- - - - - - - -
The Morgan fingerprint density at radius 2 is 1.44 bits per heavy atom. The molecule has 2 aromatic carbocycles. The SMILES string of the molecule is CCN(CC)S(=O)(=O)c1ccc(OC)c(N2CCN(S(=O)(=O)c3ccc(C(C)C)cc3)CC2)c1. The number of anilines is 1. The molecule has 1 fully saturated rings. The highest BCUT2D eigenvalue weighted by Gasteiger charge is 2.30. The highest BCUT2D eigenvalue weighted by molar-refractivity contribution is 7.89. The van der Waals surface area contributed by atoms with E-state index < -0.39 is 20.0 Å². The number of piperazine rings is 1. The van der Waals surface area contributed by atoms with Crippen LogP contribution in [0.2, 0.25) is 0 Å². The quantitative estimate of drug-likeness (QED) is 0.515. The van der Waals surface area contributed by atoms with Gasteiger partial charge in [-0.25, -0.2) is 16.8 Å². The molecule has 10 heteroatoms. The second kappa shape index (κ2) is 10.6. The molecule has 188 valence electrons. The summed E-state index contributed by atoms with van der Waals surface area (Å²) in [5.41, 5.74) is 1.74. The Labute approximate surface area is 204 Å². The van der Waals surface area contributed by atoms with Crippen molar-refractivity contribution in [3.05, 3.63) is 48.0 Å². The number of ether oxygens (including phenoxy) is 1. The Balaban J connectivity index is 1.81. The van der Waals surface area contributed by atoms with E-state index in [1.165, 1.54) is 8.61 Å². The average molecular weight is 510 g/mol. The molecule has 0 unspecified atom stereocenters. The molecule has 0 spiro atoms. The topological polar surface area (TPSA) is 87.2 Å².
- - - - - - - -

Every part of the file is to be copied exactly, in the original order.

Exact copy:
The Morgan fingerprint density at radius 2 is 1.44 bits per heavy atom. The molecule has 2 aromatic carbocycles. The SMILES string of the molecule is CCN(CC)S(=O)(=O)c1ccc(OC)c(N2CCN(S(=O)(=O)c3ccc(C(C)C)cc3)CC2)c1. The number of anilines is 1. The molecule has 1 fully saturated rings. The highest BCUT2D eigenvalue weighted by Gasteiger charge is 2.30. The highest BCUT2D eigenvalue weighted by molar-refractivity contribution is 7.89. The van der Waals surface area contributed by atoms with E-state index < -0.39 is 20.0 Å². The number of piperazine rings is 1. The van der Waals surface area contributed by atoms with Crippen LogP contribution in [0.2, 0.25) is 0 Å². The quantitative estimate of drug-likeness (QED) is 0.515. The van der Waals surface area contributed by atoms with Gasteiger partial charge in [-0.25, -0.2) is 16.8 Å². The molecule has 10 heteroatoms. The second kappa shape index (κ2) is 10.6. The molecule has 188 valence electrons. The summed E-state index contributed by atoms with van der Waals surface area (Å²) in [5.41, 5.74) is 1.74. The Labute approximate surface area is 204 Å². The van der Waals surface area contributed by atoms with Crippen molar-refractivity contribution in [3.05, 3.63) is 48.0 Å². The number of ether oxygens (including phenoxy) is 1. The Balaban J connectivity index is 1.81. The van der Waals surface area contributed by atoms with E-state index in [1.165, 1.54) is 8.61 Å². The average molecular weight is 510 g/mol. The molecule has 0 unspecified atom stereocenters. The molecule has 0 spiro atoms. The topological polar surface area (TPSA) is 87.2 Å².